AI Boosts Brick-and-Mortar Sales

December 14, 2018 Robert Moss

While e-commerce gets all the attention, research conducted by the IHL Group shows that big chains plan to open more than 5,500 more stores than they close in 2018.

But even as traditional stores continue to thrive, retail is becoming ever more competitive. To deal with the ongoing transformation of the marketplace, many merchants are seeking to emulate e-commerce in how they use data to increase sales and improve customer service. Bringing these smarts out of the cloud and into the store requires a new approach to collecting, managing, and analyzing data.

Specifically, retailers need deep learning solutions that provide value at the edge, handling large volumes of images and data within retail locations­­. The solution often requires using heterogeneous mixes of CPUs, GPUs, FPGAs, and other processors, while adhering to strict power, space, bandwidth, and privacy requirements.

With that in mind, developers are discovering ways to use existing APIs and frameworks to maximize the portability, flexibility, and scalability of their retail solutions. Developers are also relying on a new generation of off-the-shelf AI hardware and software specifically designed for edge applications. Suchtechnologies simplify and speed up the creation of new solutions, allowing developers to apply the power of AI and machine learning to new environments.

XXXL Performance in Petite Sizes

A retail AI solution must produce, store, and manage a vast amount of data—particularly for solutions based around video analytics. Cloud-based solutions are often infeasible due to latency, network bandwidth, reliability, and security issues.

What’s needed for retail is an edge solution that offers tremendous compute power while requiring relatively little energy. On top of that, it must fit into a small form factor. Recent developments at Intel® support solutions that offer the necessary requirements.

UP Bridge the Gap, a brand of AAEON Europe, has developed a family of neural accelerators that run on cutting-edge hardware. Powered by Intel® Movidius Myriad X VPUs, these cards are designed to handle computer vision and AI applications in a tiny, low-power package (Figure 1).

Figure 1. The UP AI Core X series is powered by Intel® Movidius Myriad X VPUs. (Source: UP Bridge the Gap)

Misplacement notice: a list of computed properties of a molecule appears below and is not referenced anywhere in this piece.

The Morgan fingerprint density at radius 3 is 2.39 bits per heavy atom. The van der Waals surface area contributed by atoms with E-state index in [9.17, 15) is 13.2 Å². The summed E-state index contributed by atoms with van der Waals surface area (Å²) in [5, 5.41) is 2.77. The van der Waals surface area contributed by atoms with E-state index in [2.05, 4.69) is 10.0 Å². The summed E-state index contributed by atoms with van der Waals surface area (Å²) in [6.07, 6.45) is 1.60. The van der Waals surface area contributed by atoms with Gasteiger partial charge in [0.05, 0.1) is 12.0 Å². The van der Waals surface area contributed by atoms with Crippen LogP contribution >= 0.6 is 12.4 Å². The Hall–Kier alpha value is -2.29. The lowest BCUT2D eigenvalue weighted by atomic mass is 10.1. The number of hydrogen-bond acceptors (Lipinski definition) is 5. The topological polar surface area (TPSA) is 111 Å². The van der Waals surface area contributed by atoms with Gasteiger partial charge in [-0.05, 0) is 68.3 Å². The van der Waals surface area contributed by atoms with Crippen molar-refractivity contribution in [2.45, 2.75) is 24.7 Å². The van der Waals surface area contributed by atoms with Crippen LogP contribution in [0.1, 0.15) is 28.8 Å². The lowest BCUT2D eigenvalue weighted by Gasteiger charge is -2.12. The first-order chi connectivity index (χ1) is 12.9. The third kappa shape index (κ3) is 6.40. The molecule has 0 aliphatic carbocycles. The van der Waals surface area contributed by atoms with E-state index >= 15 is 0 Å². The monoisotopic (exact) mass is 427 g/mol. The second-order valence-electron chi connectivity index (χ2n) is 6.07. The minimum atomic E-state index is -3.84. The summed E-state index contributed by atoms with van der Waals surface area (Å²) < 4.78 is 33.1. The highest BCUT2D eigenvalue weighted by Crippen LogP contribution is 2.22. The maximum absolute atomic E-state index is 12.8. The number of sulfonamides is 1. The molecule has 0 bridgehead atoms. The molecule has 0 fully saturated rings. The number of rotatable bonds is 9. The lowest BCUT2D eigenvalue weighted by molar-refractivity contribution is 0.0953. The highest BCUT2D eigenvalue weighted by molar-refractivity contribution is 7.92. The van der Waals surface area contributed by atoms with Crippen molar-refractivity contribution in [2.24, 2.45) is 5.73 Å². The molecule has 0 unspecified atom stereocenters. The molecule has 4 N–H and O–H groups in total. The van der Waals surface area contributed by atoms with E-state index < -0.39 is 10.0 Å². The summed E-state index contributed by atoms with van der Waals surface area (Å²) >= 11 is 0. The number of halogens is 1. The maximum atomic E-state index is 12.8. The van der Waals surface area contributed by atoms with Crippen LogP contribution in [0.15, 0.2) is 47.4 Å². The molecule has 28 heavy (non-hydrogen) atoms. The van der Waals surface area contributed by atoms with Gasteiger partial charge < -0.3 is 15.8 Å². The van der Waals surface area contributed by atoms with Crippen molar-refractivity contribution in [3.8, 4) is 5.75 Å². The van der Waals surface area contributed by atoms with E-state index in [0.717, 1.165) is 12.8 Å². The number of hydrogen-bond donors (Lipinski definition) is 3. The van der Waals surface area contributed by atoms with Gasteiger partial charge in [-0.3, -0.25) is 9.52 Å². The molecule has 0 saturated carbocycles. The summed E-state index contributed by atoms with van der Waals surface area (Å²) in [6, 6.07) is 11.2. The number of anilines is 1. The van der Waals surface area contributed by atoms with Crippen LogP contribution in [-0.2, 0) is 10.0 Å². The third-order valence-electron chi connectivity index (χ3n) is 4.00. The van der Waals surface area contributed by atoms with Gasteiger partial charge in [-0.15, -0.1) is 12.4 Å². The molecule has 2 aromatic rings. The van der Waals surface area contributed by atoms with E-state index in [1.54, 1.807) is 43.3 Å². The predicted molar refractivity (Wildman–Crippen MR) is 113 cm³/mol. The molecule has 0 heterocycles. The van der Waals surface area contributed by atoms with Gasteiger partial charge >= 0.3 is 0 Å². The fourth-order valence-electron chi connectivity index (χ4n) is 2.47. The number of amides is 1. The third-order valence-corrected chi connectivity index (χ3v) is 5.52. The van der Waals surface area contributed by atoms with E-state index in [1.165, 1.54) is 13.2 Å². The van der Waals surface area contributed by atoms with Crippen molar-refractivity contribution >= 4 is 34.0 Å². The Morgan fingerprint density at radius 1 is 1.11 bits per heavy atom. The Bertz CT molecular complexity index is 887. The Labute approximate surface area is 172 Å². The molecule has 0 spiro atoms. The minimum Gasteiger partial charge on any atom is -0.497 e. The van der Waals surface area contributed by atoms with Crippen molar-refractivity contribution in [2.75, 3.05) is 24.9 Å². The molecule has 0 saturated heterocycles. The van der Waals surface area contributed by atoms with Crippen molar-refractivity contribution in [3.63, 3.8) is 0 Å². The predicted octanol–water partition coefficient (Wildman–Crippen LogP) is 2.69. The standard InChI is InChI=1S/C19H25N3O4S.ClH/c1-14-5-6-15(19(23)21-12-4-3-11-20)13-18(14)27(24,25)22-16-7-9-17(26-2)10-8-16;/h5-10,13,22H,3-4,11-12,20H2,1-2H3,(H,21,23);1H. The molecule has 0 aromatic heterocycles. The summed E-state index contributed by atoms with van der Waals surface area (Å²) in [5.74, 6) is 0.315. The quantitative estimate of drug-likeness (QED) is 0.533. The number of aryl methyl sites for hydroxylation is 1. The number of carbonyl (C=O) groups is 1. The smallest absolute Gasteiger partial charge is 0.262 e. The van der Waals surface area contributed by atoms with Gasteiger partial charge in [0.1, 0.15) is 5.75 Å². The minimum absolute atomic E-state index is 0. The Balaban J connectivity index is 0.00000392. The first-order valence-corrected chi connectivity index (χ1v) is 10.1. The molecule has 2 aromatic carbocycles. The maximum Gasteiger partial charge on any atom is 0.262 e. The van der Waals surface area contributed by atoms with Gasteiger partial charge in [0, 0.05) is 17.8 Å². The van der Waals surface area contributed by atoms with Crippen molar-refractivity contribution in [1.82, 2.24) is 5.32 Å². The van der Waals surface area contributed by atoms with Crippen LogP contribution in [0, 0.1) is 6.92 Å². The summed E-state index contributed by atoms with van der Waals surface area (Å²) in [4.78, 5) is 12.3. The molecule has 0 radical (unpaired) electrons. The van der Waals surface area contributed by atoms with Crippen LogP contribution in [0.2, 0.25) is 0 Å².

For example, these cards are used in the UP Squared AI Edge: Retail Suite, a quick-to-deploy neural network engine designed for modern commerce. The Retail Suite comes preloaded with software from AIM2 and Cortexica, and supports frameworks such as Caffe, TensorFlow, and the OpenVINO Toolkit. It comes with:

  • A 30x51mm UP Squared board based on an Intel Atom® x7-E3950 4GB RAM
  • An Intel Movidius Myriad X 2485 VPU
  • 64GB eMMC, WiFi (2T2R), and Bluetooth
  • A USB3.0 camera with 3.6mm lens
  • A pre-installed 1-year subscription to Retail Suite by AIM2

Available as a developer kit, the Retail Suite with its Intel Movidius Myriad X VPU delivers an estimated 10X performance increase over previous generations, making it a powerful option for AI at the edge. (See Figure 2.)

Figure 2. The Intel® Movidius Myriad X VPU delivers an estimated 10X performance increase over previous generations. (Source: UP Bridge the Gap)

AI and Machine Learning Empower Retail

The goal is an intelligent solution to extract insights from video analysis to perform demographic, behavioral, and sentiment analysis. Retailers want to easily call up data on the age or gender distribution of customers, be it by the month or day of the week, as well as their emotional state. Do they appear happy or confused? Are they focused on specific brands or are they ignoring them? All of this can help retailers enhance their stores.

We spoke about this solution with Luca Ruzzola, a machine learning engineer who leads data science and training at AIM2. He explained that the Retail Suite can be launched in Contextual Mode or in Brand Mode.